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An Analysis: The Civic Consulting Alliance’s review of Cook County’s residential real estate assessment processes and outcomes RESIDENTIAL PROPERTY ASSESSMENT IN COOK COUNTY Summary of Analytical Findings

By Gary H. Smith
03/09/2018
An Analysis: The Civic Consulting Alliance’s review of Cook County’s residential real estate assessment processes and outcomes  RESIDENTIAL PROPERTY ASSESSMENT IN COOK COUNTY  Summary of Analytical Findings

There has been much discussion this political season about a major study which reviewed the quality of residential property assessments in Cook County. The Civic Consulting Alliance, a not-for-profit public-private collaborative consulting group, was retained by the Cook County Assessor’s office and the Cook County Board in October 2017 to review, evaluate and make recommendations regarding methodologies of assessing residential properties in Cook County (“the Study”). As far as this firm is aware, this article is the first substantive review of the Study by a law firm, and of how the implementation of the Study might affect the individual taxpayer.

The Study was limited to review of assessments of residential properties only and did not make any evaluations or recommendations related to commercial property assessments, industrial property assessments, or greater than 6 unit apartment building assessments. The Study also did not focus on exemptions or final tax bills. It focused on only four goals; a review of the uniformity of assessments of residential properties throughout Cook County, an evaluation of the timeliness of issuance of property tax bills, a determination of the compliance with statute governing assessments and a consideration of the transparency of the processes.

The Study found, in summary, that Cook County assessments as a whole are more regressive than industry standards; in-other-words, higher value homes in Cook County (valued approximately $200,000 or more) were assessed at lower amounts in relation to value than lower valued Cook County homes (valued lower than approximately $200,000).  The Study recommended changes to correct the assessment imbalances and to more accurately assess all properties to “value.” The Study recommended policies to severely restrict the number of properties filing appeal. The Study also found timeliness in the issuance of tax bills saved taxpayers money, the assessments were in compliance with statutes, and the final evaluation of transparency was not concluded.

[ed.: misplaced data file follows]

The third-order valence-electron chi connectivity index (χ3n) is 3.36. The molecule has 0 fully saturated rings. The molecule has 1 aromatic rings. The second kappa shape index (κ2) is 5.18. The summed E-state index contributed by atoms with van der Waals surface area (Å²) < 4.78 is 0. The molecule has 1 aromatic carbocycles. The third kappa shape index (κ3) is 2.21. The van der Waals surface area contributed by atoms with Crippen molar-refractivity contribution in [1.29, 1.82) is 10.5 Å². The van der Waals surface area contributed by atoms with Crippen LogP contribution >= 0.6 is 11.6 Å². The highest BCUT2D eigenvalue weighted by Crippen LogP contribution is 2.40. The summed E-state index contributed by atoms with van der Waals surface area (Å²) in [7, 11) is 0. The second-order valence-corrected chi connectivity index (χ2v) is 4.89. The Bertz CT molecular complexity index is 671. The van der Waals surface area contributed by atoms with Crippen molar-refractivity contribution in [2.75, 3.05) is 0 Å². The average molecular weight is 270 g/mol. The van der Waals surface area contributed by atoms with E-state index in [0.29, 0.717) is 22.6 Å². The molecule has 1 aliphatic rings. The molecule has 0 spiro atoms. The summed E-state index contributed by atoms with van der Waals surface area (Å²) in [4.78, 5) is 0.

It is this writer’s belief that such “corrections” would result in the significant increase in assessments for the majority of Cook County properties worth $250,000 or more, and minimal reductions in assessments for lower valued properties.   Because most township tax rates outside of Chicago are calculated at the local tax district level based on the property mix at that local level, and because most such local districts do not have widely varying qualities of property mixes, this writer does not believe there will be significant tax savings for lower valued non Chicago properties.  The impact of the assessment increases on individual properties will be felt, but minimized, by the tax rate calculations.  Because Chicago applies the same underlying tax rate to most of Chicago, and there is a wide variety of property mixes throughout Chicago, the corresponding changes in assessments will be directly felt by most Chicago properties (i.e.- the higher valued properties receiving significantly higher assessments will experience significantly higher taxes, while the lower valued propertied will receive minimal relief).

Why Assessments Matter

The Study explained the relationship of assessments to tax bills. Property tax bills are calculated by multiplying individual property assessments by the County wide multiplier (deducting exemptions, if any) and the taxing district rate. As the Study notes, on an individual property basis, “those with higher value properties pay more, those with lower value properties pay less…”

However, the Study focused on the systematic impact of property assessments to determine the “fairness” of the assessments. “[I]f properties are not assessed uniformily; some property owners pay more than their fair share of property taxes and some pay correspondingly less. If, for example, low-value homes are overvalued and high-value homes are undervalued, those with lower-value homes pay more than their fair share and those with higher-value homes pay less than their fair share… [A] regressive tax system.” The Study stated the goal of county wide assessments should be that “properties of different values be assessed at the same ratio with as little progressivity or regressively as possible.”

Summary of Findings as to Quality of Assessment Practice Only

The Study established a target range of variability of values among similar homes based on best industry standards, recommending proportionate increases in assessments when comparing proportionate increases in home values, and a comparison of assessments to value ratios. The Study considered each variable range within each of the three assessment districts (North – all suburban properties located north of North Avenue; South – all suburban properties located south of North Avenue; and Chicago – all properties located within the Chicago city limit boundaries).